After years of speculation, USC fired head coach Clay Helton this week. As a double-digit point favorite, the Trojans fell to Stanford 42-28, which proved to be the final straw for the underwhelming Helton.
USC is one of the top jobs in college football, and is a major key to bring the Pac-12 back to prominence. The program has really struggled to fill the job with someone who can replicate what Pete Carroll accomplished in Los Angeles, even as it continues to hire former Carroll assistants and Helton, who comes from the post-Carroll USC coaching tree.
Lane Kiffin and Steve Sarkisian were both offensive coordinator under Carroll. Clay Helton joined the staff in 2010 as Kiffin’s quarterbacks coach, and has been there ever since, including two interim stints after Kiffin and then Ed Orgeron departed in 2013, and Sarkisian’s ouster in 2015.
At this point, it is hard to argue that USC should keep going to the “in the family” well, but a tidbit dropped by Dennis Dodd is fascinating. He reports that the Trojans will not hire a search firm to fill the job.
USC will not use a search firm for its football search.
— Dennis Dodd (@dennisdoddcbs) September 15, 2021
College football search firms were the subject of derision for years. Many big-time hires don’t wind up being big surprises, leading many fans and others to assume that an athletic director shouldn’t have to pay out significant money to these firms to find the same names that message boards dredge up.
In recent years, however, the importance of these companies has become more clear, especially in the wake of the Les Miles scandal at LSU that wound up costing him his job at Kansas. Search firms do far more than just identify candidates. They also vet them and try to uncover information that could lead to something like a Miles situation.
From ESPN‘s Adam Rittenberg:
The only winners from the Kansas situation are the search firms that assist college programs with coaching hires. Search firms are a third-rail topic among many fans and media. They’re expensive and emblematic of a sport where money is thrown around without care or consequence, even during a financially crippling pandemic. Many question the rationale for using search firms after athletic directors and schools make familiar or seemingly obvious hires. But there are misconceptions about the firms. They don’t make hires. They assess interest among coaches, conduct background checks and provide an extra layer of protection for the schools.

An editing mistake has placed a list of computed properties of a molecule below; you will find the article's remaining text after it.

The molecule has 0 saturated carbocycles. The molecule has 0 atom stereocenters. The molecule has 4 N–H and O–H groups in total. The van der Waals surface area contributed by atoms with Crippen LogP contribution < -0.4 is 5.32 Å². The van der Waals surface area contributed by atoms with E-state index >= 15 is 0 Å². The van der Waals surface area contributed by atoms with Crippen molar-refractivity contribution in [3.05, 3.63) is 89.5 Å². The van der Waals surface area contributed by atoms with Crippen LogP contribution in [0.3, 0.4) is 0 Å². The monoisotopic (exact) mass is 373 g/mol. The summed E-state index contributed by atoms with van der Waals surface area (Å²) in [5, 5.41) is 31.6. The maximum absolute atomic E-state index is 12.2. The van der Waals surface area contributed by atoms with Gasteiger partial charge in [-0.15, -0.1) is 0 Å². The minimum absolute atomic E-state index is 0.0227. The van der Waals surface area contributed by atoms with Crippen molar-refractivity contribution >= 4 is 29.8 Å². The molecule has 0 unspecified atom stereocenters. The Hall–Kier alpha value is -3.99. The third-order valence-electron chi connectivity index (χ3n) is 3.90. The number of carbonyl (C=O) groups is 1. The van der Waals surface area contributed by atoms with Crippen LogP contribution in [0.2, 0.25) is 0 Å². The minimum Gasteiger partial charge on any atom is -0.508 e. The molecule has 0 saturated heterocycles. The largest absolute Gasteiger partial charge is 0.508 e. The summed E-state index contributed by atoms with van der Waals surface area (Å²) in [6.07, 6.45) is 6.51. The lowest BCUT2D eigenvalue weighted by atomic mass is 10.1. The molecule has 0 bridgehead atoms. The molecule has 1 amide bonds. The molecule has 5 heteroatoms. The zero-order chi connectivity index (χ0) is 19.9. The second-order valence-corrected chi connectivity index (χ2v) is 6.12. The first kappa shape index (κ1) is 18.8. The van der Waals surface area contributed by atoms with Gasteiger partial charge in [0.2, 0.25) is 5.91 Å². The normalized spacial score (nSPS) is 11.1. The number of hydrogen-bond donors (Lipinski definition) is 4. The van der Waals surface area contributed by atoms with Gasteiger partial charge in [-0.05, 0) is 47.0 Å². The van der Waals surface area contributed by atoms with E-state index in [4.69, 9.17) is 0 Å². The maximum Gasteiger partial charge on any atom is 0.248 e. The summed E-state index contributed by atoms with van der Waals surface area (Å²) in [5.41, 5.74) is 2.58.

Would a search firm have flagged Miles’ issues at LSU that surfaced last week in the Husch Blackwell report? It’s hard to know for sure. But Long’s decision not to use a firm exposes him and Kansas to more criticism about what they could have or should have known about Miles. Long’s decision ultimately could cost him his own job.
Search firms aren’t without flaws. There’s some back-scratching involved when athletic directors, hired by certain search firm executives, then use those same firms/executives for their coaching searches. Search firms have assisted in hires that turn out very badly. But they’re a necessary part of a critically important process, and Kansas made the right call in using one to help find Miles’ replacement.
Those are valid concerns with any hire. Throw in USC’s lack of creativity in its recent hires, and its constant penchant for hiring from the same coaching tree, and Dodd’s report is notable. Of course, athletic director Mike Bohn was very much an outsider when USC brought him in back in Nov. 2019. Now, he is the first major program to jump aboard the coaching carousel. We’ll see how he takes advantage.